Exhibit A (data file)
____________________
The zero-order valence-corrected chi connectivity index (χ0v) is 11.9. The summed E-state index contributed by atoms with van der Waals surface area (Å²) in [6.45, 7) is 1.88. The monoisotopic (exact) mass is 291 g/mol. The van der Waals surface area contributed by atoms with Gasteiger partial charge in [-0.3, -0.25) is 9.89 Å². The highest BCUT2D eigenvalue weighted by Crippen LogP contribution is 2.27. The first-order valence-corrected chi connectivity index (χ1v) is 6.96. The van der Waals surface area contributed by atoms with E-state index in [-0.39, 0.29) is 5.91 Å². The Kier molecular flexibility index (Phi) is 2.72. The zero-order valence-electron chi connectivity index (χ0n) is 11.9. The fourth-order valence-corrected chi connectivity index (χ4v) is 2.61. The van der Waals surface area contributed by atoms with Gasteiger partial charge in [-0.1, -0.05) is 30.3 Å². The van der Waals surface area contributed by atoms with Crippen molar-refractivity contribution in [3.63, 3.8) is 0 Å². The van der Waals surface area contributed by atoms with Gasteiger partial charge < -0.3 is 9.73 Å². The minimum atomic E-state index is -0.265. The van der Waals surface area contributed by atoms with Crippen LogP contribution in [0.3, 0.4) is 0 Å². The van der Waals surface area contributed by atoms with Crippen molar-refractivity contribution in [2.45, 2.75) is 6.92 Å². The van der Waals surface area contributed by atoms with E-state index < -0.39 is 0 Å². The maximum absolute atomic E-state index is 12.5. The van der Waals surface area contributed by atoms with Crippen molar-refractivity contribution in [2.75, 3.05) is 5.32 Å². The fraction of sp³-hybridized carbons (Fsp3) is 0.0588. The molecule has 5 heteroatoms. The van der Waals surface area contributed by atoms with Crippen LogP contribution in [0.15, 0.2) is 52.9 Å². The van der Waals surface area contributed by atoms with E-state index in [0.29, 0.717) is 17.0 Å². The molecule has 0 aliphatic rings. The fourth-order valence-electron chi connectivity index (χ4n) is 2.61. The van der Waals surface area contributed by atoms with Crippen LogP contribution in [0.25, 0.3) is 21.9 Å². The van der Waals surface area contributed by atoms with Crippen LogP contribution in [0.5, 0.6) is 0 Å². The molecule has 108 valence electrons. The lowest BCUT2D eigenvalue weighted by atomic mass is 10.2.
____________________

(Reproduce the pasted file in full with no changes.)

The zero-order valence-corrected chi connectivity index (χ0v) is 11.9. The summed E-state index contributed by atoms with van der Waals surface area (Å²) in [6.45, 7) is 1.88. The monoisotopic (exact) mass is 291 g/mol. The van der Waals surface area contributed by atoms with Gasteiger partial charge in [-0.3, -0.25) is 9.89 Å². The highest BCUT2D eigenvalue weighted by Crippen LogP contribution is 2.27. The first-order valence-corrected chi connectivity index (χ1v) is 6.96. The van der Waals surface area contributed by atoms with E-state index in [-0.39, 0.29) is 5.91 Å². The Kier molecular flexibility index (Phi) is 2.72. The zero-order valence-electron chi connectivity index (χ0n) is 11.9. The fourth-order valence-corrected chi connectivity index (χ4v) is 2.61. The van der Waals surface area contributed by atoms with Gasteiger partial charge in [-0.1, -0.05) is 30.3 Å². The van der Waals surface area contributed by atoms with Crippen molar-refractivity contribution in [3.63, 3.8) is 0 Å². The van der Waals surface area contributed by atoms with Gasteiger partial charge < -0.3 is 9.73 Å². The minimum atomic E-state index is -0.265. The van der Waals surface area contributed by atoms with Crippen LogP contribution in [0.3, 0.4) is 0 Å². The van der Waals surface area contributed by atoms with Crippen molar-refractivity contribution in [2.45, 2.75) is 6.92 Å². The van der Waals surface area contributed by atoms with E-state index < -0.39 is 0 Å². The maximum absolute atomic E-state index is 12.5. The van der Waals surface area contributed by atoms with Crippen molar-refractivity contribution in [2.75, 3.05) is 5.32 Å². The fraction of sp³-hybridized carbons (Fsp3) is 0.0588. The molecule has 5 heteroatoms. The van der Waals surface area contributed by atoms with Crippen LogP contribution in [0.15, 0.2) is 52.9 Å². The van der Waals surface area contributed by atoms with E-state index in [0.29, 0.717) is 17.0 Å². The molecule has 0 aliphatic rings. The fourth-order valence-electron chi connectivity index (χ4n) is 2.61. The van der Waals surface area contributed by atoms with Crippen LogP contribution in [0.25, 0.3) is 21.9 Å². The van der Waals surface area contributed by atoms with Crippen LogP contribution in [0.5, 0.6) is 0 Å². The molecule has 108 valence electrons. The lowest BCUT2D eigenvalue weighted by atomic mass is 10.2.